We had a plan for Broad Stand, which was for Jen Taylor (Pete the packhorse's wife), who had gamely wild camped in Eskdale the previous evening, to walk up and set up the belay. As she approached from above, she found that the intervening ground was too slippery and she didn't feel safe. As it happens, she came across the guys doing the 'double BG' attempt who informed her that a rope was already in place. I'm very glad that Jen stayed put and didn't risk her neck to come and placate us.

We arrived at the pitch and despite having done some climbing in the past, I got nervous. We found the rope but couldn't trust it until we could get it checked. This is where having Ian and Pete, two good climbers, was so very useful. Ian free climbed the pitch in the greasy murk and checked the rope. Having established it was OK, Pete tied me on a bowline and I climbed up. I thought it was easy until my foot fell out of the crack I'd lodged it in. As I was about to have another go, Pete just made me stand on this thankfully broad shoulders and I climbed the rest of it with ease. Ian expertly handled the rope and Simon and Pete followed up soon after. Ian had quite rightly took his time before allowing us up (time for half a tub of rice pudding, leaving Simon to have to carry an awkward cargo of a half eaten pot) but this, and getting four of us up there cost us about 20 mins on the schedule. We were still 45 mins up.

We saw that someone had marked the way out of Broad Stand towards Scafell's summit with very small patches of white powder - a practice that some have subsequently kicked off about on the FRA forum. I didn't give it much thought at the time but we used the marks to pick our way up the hill, despite knowing the way anyhow.

We soon met Jen, waiting well above the main crags. It was great to see her. We left her with her husband Pete, whose pacing duties were now over. He'd been great, running leg 1 and most of leg 3 - good experience for his probably much faster round next year.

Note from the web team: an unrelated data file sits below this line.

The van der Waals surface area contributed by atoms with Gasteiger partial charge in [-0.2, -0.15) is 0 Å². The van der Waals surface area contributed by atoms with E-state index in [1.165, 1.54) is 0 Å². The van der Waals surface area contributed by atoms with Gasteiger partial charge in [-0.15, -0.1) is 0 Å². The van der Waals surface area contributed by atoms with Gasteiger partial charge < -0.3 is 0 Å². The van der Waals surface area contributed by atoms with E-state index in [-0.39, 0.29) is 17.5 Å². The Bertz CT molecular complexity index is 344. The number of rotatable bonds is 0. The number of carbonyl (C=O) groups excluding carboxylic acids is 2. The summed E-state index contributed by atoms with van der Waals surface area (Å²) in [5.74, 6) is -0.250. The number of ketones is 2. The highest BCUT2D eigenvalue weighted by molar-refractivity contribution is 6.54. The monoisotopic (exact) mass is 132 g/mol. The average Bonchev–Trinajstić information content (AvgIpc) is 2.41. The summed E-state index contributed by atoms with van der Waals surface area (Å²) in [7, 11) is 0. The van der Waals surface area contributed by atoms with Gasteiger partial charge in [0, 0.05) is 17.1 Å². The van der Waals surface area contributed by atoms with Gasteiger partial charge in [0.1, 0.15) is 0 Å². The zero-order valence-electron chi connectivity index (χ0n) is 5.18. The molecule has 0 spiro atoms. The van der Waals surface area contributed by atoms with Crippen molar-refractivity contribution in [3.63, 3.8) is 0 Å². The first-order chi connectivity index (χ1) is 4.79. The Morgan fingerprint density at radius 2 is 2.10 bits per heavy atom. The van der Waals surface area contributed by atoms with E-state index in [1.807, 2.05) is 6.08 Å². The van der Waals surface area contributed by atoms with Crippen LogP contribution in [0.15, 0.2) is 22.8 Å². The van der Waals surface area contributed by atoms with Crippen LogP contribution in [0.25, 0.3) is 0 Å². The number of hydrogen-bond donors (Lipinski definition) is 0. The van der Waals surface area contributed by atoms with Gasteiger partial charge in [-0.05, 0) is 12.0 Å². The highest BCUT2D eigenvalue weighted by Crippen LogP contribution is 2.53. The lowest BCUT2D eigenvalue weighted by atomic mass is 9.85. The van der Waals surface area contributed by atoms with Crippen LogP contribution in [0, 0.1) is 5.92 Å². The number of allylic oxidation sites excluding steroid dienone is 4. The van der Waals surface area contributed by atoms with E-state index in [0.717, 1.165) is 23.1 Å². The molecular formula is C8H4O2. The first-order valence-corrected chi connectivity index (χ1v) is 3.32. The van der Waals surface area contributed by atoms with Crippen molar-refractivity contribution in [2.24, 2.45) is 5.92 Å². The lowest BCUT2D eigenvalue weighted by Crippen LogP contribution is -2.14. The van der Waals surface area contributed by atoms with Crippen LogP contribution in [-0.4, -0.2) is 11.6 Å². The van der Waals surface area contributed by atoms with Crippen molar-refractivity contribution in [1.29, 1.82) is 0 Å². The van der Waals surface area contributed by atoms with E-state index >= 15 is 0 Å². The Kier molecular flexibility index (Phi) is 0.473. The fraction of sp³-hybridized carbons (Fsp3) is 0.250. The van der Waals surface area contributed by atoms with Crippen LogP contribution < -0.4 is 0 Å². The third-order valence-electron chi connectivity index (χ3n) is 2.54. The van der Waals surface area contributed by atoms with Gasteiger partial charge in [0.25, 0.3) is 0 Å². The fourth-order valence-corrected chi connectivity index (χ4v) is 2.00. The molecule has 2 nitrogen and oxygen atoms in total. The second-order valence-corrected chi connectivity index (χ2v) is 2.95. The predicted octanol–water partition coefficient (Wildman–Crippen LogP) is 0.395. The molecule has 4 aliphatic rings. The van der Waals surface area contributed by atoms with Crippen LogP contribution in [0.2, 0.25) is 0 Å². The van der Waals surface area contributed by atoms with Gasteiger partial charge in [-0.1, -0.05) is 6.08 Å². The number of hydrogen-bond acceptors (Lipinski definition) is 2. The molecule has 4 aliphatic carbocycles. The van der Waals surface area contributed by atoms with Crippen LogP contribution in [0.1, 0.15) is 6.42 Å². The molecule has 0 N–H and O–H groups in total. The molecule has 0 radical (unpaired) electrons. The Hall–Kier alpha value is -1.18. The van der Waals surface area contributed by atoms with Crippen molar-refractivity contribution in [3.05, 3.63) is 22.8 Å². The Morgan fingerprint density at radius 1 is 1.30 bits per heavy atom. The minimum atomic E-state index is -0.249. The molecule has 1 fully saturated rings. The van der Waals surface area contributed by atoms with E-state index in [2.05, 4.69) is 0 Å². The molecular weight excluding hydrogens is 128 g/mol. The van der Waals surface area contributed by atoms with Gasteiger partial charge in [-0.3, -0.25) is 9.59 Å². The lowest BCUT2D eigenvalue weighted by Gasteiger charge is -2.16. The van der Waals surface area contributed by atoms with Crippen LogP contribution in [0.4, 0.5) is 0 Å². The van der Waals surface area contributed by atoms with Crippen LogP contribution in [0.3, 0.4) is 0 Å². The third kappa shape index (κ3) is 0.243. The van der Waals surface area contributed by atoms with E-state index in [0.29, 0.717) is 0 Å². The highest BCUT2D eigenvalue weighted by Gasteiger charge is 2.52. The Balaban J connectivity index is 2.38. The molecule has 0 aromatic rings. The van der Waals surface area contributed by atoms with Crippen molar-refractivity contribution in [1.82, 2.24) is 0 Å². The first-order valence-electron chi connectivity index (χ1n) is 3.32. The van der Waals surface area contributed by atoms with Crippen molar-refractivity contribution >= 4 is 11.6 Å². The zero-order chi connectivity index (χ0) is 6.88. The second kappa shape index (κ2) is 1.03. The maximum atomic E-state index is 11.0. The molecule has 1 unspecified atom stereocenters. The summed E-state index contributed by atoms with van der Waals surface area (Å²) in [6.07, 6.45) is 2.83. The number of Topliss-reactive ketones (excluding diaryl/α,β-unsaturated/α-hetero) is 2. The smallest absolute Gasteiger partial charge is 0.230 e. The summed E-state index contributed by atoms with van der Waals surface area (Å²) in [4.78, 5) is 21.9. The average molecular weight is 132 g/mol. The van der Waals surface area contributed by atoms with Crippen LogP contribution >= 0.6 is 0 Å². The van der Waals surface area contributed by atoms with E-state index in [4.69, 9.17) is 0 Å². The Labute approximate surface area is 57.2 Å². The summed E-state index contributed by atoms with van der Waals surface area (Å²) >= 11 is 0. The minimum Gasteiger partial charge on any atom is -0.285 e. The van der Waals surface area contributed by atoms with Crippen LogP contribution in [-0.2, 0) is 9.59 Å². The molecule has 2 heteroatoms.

Simon, Ian and I moved onto Scafell and took the path down to the valley. We dropped quickly out of the clag, ran down the quick and enjoyable scree run and were feeling good. It was good to be off that rocky stuff and almost running free again. Halfway down what is the single biggest descent of the round, I tripped and fell, banging my knee in the process. It was one of those you think nothing of normally, but I could feel it start to swell slightly as I ran down. I decided not to say anything unless it impeded me. People can worry too much and dent your confidence even when they are trying to help. I didn't want that to happen.

Arrival at Wasdale came quickly, with a good and seemingly effortless descent off Scafell. It was a real turning point - I was 14 hours in, 40 mins up on schedule and feeling confident. The weather, so crucial to these events, was on the turn, a turn for the even worse...

Leg 4 - Wasdale to Honister. 13 miles, 6200' ascent.

Over the recent few days and weeks, leg 4 is what I was dreading most. Barring accidents, bad luck or a severe underestimation of the task in hand, leg four is likely to be the leg where doomed attempts are most likely to come to grief. It's a route littered with thrown-in BGR towels.

It's a tough leg in its own right but more so for being at a critical point in the round. It's not as far as leg three, but has about the same amount of climbing and two-thirds of it is on rough and steep ground. I was dreading it.
I set off from Wasdale in light rain and feeling optimistic. My legs felt good, but I was aware and deeply respectful of the climb that was facing me: Yewbarrow. I wouldn't be surprised if it ranked top in 'bits you were dreading' when it comes to BGRs. I knew there was plenty more to come, but knowing that was behind me was something I was looking forward to.
Nick Holmes and Steve and Sarah Hammond - good friends and equally good runners and pacers joined me on this leg. I'd previously recced it with Nick, and the Hammonds had supported Simon on his BGR on this leg so I'd chosen pacers wisely. I also knew that this crew would get me through any bad patches, which I was expecting.